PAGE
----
In terms of end use applications, in North America the biggest application is graphics, which includes printing ink and overprint varnishes, followed by industrial coatings, opto-electronics and adhesives. In Europe the industrial wood and furniture varnish is the largest application area, followed by printing ink, electronics and adhesives. In Japan, the biggest market areas are electronics and fiber optics, followed by industrial printing ink and adhesives. The remainder of the Far East market (which accounts for about 17% of the total world production) is focused on industrial coatings followed by printing ink, electronics and adhesives. The Asian market, despite the downturn in economy, has shown a 5%+ growth per year in radiation-curing products. Coatings for metal and plastics are growing in all geographic regions.
Priorities have also changed for radiation-curable coatings. In the 1980s the focus was determined by VOC reductions as the highest priority. Today that is the lowest priority; most important is fast curing with high surface quality characteristics. Initially the radiation-curable systems were 100% liquid systems using liquid resins and liquid reactive diluents. Today we have waterborne-UV coatings and powder UV systems. In addition, UV crosslinking of solid resins is being used in the form of hotmelts for laminations.
The 120 papers presented at the conference covered the following topics: wood and furniture applications, automotive applications, graphic arts, adhesives and lamination and UV-curable powder coatings. The program included papers from end users, suppliers and manufacturers.
The "Innovation Award," sponsored by Ciba Specialty Chemicals, was presented to Barteld de Ruiter from TNO for three new fields of application for radiation curing. The first new application field dealt with the use of UV- or g-cured matrix systems for the controlled release of insect pheromones. The second new application dealt with the use of UV-curable materials in coatings applied to plastic parts during injection moulding. The transfer of the coating from the mould to the part with all its adhesion aspects is the true challenge here. The third application dealt with low-temperature curable powder coatings. Although this is not a new application, the approach used was completely different from what has been presented or published elsewhere.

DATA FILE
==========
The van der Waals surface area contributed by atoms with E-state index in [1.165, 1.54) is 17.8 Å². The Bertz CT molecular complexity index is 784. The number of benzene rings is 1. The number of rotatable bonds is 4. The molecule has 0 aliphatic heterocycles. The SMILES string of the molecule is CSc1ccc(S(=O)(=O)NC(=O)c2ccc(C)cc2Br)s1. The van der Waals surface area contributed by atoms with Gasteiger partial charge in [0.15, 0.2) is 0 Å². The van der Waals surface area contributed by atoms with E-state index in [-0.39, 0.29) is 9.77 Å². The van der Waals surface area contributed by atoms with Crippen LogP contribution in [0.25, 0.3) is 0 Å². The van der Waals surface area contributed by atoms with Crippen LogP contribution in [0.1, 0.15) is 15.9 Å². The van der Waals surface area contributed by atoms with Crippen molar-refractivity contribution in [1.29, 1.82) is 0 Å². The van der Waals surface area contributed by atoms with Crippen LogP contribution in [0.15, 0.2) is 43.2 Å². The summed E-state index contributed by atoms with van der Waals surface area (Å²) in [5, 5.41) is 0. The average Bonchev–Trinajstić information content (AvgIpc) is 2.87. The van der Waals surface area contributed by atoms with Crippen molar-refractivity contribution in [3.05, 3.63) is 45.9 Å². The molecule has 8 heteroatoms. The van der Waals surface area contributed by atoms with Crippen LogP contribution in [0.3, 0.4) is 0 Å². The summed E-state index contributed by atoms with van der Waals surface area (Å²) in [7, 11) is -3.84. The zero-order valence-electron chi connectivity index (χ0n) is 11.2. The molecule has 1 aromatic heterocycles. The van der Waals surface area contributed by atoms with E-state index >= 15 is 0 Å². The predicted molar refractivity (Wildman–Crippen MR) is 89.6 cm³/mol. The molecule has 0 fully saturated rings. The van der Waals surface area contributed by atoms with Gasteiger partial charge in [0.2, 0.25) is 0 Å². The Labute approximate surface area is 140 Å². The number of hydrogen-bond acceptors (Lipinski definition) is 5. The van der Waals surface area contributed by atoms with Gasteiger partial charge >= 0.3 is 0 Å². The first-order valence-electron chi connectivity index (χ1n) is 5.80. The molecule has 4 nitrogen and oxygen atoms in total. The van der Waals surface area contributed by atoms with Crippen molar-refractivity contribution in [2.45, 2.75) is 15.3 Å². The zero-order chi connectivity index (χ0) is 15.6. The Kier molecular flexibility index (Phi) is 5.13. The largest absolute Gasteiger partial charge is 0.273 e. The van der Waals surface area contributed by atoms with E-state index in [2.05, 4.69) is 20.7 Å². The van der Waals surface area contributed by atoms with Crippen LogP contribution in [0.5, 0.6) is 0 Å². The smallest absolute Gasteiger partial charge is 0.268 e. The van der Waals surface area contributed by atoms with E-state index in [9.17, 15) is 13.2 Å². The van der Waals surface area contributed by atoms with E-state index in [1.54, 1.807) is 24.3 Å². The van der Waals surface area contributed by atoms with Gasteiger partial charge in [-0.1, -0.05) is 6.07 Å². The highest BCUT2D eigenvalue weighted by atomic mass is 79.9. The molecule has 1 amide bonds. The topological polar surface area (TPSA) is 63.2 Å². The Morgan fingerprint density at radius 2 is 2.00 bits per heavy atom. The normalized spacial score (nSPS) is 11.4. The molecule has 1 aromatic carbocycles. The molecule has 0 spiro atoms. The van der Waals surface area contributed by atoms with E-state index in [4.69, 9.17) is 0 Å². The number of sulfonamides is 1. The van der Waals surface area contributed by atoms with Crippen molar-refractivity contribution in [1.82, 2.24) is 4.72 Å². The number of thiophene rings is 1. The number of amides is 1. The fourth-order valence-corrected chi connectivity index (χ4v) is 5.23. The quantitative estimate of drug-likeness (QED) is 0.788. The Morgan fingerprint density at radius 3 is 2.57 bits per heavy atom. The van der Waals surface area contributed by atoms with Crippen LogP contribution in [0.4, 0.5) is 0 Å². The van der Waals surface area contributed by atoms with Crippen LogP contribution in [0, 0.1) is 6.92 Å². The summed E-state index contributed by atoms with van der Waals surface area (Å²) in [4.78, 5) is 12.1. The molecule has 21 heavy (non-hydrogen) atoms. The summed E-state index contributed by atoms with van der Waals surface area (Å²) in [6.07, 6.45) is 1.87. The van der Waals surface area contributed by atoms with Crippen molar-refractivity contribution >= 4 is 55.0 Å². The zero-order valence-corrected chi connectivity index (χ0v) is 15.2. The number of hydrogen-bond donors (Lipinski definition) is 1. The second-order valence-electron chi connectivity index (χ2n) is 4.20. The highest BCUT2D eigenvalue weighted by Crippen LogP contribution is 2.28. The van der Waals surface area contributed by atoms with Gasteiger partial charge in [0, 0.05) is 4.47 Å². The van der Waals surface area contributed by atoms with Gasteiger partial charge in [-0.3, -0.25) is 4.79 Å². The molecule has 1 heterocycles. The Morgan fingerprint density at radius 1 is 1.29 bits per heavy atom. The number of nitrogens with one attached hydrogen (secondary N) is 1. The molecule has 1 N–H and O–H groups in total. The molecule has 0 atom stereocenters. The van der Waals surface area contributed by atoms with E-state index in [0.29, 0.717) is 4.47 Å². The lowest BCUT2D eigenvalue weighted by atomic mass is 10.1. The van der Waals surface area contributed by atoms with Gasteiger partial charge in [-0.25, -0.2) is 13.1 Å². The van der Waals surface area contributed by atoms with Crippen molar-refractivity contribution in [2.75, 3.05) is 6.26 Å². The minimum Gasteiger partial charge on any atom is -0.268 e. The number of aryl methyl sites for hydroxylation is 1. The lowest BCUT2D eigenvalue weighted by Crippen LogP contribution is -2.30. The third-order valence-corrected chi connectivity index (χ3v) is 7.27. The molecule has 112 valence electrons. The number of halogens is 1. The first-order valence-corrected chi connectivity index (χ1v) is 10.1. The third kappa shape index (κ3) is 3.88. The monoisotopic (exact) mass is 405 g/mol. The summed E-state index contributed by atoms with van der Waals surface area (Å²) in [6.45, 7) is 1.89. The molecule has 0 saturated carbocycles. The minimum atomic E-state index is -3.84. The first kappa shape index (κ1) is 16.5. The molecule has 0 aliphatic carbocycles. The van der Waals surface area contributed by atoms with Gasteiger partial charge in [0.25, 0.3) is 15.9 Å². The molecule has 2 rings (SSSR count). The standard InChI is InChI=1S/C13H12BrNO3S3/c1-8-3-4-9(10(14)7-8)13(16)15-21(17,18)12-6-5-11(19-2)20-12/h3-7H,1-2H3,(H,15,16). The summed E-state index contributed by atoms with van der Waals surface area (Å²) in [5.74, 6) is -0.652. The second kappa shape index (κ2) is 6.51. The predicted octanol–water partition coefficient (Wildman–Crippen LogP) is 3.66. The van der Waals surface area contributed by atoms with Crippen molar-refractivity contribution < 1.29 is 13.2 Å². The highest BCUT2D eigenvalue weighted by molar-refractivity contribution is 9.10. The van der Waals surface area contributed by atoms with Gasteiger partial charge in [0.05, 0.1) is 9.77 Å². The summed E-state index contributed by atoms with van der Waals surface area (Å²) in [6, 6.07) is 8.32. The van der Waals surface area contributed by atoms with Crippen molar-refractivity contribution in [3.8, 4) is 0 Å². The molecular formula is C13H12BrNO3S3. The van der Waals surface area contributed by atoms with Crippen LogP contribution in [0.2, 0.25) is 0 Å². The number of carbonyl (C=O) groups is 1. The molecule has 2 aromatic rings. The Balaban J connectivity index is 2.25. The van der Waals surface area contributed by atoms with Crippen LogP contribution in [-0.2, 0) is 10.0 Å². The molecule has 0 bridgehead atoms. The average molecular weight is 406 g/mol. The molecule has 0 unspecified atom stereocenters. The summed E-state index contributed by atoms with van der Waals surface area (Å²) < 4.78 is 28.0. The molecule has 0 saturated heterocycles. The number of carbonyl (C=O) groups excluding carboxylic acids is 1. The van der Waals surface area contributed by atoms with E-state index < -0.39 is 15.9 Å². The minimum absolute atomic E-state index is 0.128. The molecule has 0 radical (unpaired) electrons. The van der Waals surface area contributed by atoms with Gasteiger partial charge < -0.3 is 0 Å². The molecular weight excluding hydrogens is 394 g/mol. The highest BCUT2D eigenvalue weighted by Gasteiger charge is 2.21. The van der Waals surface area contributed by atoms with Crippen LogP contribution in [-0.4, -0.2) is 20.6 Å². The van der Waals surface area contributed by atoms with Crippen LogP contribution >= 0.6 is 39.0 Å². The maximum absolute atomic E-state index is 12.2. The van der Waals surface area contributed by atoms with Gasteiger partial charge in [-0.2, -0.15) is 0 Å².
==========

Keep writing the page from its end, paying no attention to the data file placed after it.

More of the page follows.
The "Applications Award," sponsored by Cray Valley, was presented to Ulla Anderson, Danmarks Nationalbank and Gary Powder, Securency PTY for the application of UV-curable special printing ink when printing banknotes.
There were 38 international exhibitors from the United States, Germany, Great Britain, Italy, the Netherlands, Belgium and France showing a variety of new products as well as application and curing equipment, and testing and measuring instrumentation.
One of the biggest highlights of the exhibition was the Application Centre, where the application technology was demonstrated. TRIAB AB from Sweden showed a facility for the powder coating of medium-density fiberboard (MDF) slabs. Powder coating from DuPont Performance Coatings and UV equipment from Fusion UV systems were used. MDF is considered the leading wood-based substrate candidate for UV-curable powder coating. Nordson showed a machine for label-printing and IST METZ GmbH showed a facility for UV-curing of silk-screen printing ink on PVC.
With over 700 registered attendees, exhibitor enthusiasm was running very high. Comments heard directly and overheard at breaks and in the elevators all stated that it was the best RadTech Europe ever. The exhibitors were kept very busy and, by all accounts and measures, this event was an overwhelming success. This suggests that the RadTech North America meeting to be held in April will also be a major success.
For more information on the papers presented at the Congress, e-mail Dr. Jürg Seidel at: firstname.lastname@example.org.
RadTech 2000 is scheduled for April 9-12 in Baltimore. For more information, contact Goyer Management Intl., PO Box 54464, Cincinnati, OH 45254; phone 513/624.9988; fax 513/624.0601, Attn. Anne Goyer; or visit www.radtech.org.